By Stephanie Zacharek
By Alan Scherstuhl
By Alan Scherstuhl
By Charles Taylor
By Melissa Anderson
By Inkoo Kang
By Amy Nicholson
By Sam Weisberg
Film journals aside, the 50th anniversary of the nouvelle vague—which might have been celebrated last year for The 400 Blows or this year for Breathless—passed with remarkably little fanfare. No matter. The jumpy, self-aware, assertively "new" filmmaking pioneered by Godard and Truffaut is forever young. The two most influential directors of the past 15 years—Quentin Tarantino and Wong Kar-wai—are both hard-core neo–new wave. And so are many of their ambitious juniors. Take, for example, Mexican filmmaker Gerardo Naranjo.
For his third and most fully realized feature, I'm Gonna Explode, which had its local premiere at last year's New York Film Festival, thirtysomething Naranjo has transposed '60s Godard, and particularly Godard's ultra-romantic Pierrot le fou (1965), to an upper-middle-class exurb of his hometown Guanajuato. I'm Gonna Explode is the tragicomic tale of Roman and Maru, two disaffected high school kids (convincingly played by Juan Pablo de Santiago and Maria Deschamps) on the road to nowhere. Dense, funny, almost underground in its rawness (although shot in glamorous wide-screen), the movie opens with Roman's plaintive cri de coeur, "fucking sons of bitches," and ends—as it has to—in teenage obliteration.
Kicked out of boarding school for keeping a notebook of Columbine-style homicidal fantasies, Roman—the baby-faced son of a sleazy right-wing pol—introduces himself to his new classmates with a talent-show act called "See You in Hell." His dramatized mock suicide falls flat; the only appreciative audience member is the supremely sullen Maru, an attitudinous girl from a lower-middle-class family. It's love, with pretty-boy Roman as the object of Maru's cultivated disaffection. (Writing to an unseen friend, she exults that "he exists, but I also made him up.")
As played by Jean-Paul Belmondo, the eponymous hero of Pierrot le fou was a besotted, dashing sap—hopelessly gone for Anna Karina's captivating femme fatale. Naranjo's doomed outlaw-couple narrative has a lot less of Godard's masculine self-pity and a bit more nuanced sense of feminine psychology. Maru, who calls her new boyfriend "Romantico," envies his freedom. (It's Maru who provides the movie its title, an echo of Pierrot's fate.) And after the two kids team up for a staged abduction, she impulsively cuts her hair to match his.
Roman and Maru are less soul mates than accomplices, and their escape is actually something of a retreat. For most of the movie, they're hilariously camped out on Roman's parental roof, smoking, boozing, and barbecuing—while their distraught parents drink themselves into a stupor below. The adults in I'm Gonna Explode are necessarily clowns, but the adolescents have a certain verisimilitude. They're sulky, sexually skittish, and emotionally infantile. (Rather than Rebel Without a Cause, their road map might be Where the Wild Things Are.) Maru and Roman don't relate to each other so much as riff off each other's moods, their spontaneity matching the tone of this artfully slapdash film.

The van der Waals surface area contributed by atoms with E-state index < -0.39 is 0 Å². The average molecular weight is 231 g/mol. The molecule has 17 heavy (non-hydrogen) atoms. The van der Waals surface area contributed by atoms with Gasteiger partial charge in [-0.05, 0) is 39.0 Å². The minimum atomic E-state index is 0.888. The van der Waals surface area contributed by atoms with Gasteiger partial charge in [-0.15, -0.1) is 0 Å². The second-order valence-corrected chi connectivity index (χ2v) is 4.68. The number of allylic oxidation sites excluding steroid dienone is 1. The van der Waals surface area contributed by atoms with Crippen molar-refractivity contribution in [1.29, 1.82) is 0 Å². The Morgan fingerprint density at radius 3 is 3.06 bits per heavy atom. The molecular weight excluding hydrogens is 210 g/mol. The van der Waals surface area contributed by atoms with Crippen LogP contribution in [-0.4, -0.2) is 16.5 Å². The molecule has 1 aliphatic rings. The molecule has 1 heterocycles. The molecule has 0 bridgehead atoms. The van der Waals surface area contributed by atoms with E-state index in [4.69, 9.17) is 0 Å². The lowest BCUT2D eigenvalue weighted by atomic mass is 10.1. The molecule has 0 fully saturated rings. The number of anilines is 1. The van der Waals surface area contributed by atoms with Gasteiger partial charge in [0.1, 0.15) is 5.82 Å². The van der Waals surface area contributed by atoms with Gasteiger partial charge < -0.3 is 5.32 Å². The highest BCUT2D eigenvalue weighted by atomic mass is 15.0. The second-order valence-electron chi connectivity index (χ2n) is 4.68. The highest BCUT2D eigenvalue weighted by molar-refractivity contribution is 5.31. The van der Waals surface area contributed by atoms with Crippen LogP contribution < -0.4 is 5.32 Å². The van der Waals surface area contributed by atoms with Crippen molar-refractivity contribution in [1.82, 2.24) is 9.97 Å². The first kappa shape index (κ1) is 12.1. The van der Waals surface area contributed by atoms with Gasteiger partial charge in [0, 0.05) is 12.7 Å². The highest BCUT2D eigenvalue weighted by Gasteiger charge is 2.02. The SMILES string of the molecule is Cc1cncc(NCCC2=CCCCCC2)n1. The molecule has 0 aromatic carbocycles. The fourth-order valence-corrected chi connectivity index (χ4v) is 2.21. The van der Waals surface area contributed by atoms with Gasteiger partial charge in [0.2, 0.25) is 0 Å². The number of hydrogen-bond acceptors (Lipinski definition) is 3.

In his youth film Masculine Feminine, made a few months after Pierrot le fou, Godard articulated a particular form of new wave consciousness, introducing the notion of the "movie we secretly wanted to live." For any number of 16-year-olds, myself included, Pierrot le fou was that movie. What's inspiring about I'm Gonna Explode is the degree to which it both critiques and fulfills that secret desire. Naranjo might be pondering his own first (cinematic) love.
I'm Gonna Explode is certainly a studied work. But, although pillaging Pierrot le fou for scenes, lines, narrative techniques, and chunks of its Georges Delarue soundtrack, it feels consistently fresh. As Maru makes a fetish of her Romantico, I'm Gonna Explode derives its essential pathos not by fetishizing Pierrot le fou but by embracing that film's profoundly adolescent nature. Pierrot le fou isn't pastiched or travestied, but poignantly downsized. And therein lies the movie's authenticity: I'm Gonna Explode dramatizes even as it demonstrates the maxim that you can't go home again.
An elliptical narrative from Latin America's other cinematic powerhouse, Argentine filmmaker Lucretia Martel's third feature, The Headless Woman, opens next Wednesday for a two-week run at Film Forum.
Like I'm Gonna Explode, The Headless Woman was shown in last year's New York Film Festival, concerns a local haute bourgeoisie, is also set in the filmmaker's native region, and has a violent undercurrent. The perspective, however, is entirely different. Where I'm Gonna Explode is blithely free-associative, The Headless Woman is a dark comedy of disassociation—a movie in which the filmmaker uses her considerable skills to render a protagonist opaque even as the audience is compelled to share her mental state. (Martel's affinities are not to Godard and the new wave but to Antonioni and the metaphysical Michael Haneke of Caché.)
Distracted by her cell phone, Veró (María Onetto)—a well-off woman of a certain age—causes an automobile accident. It may be that she has run over a dog, although the two ghostly palm prints left on her driver's side window suggest something else. The subject of the movie is not the mystery of what happened, but rather how, or if, that mystery is resolved.
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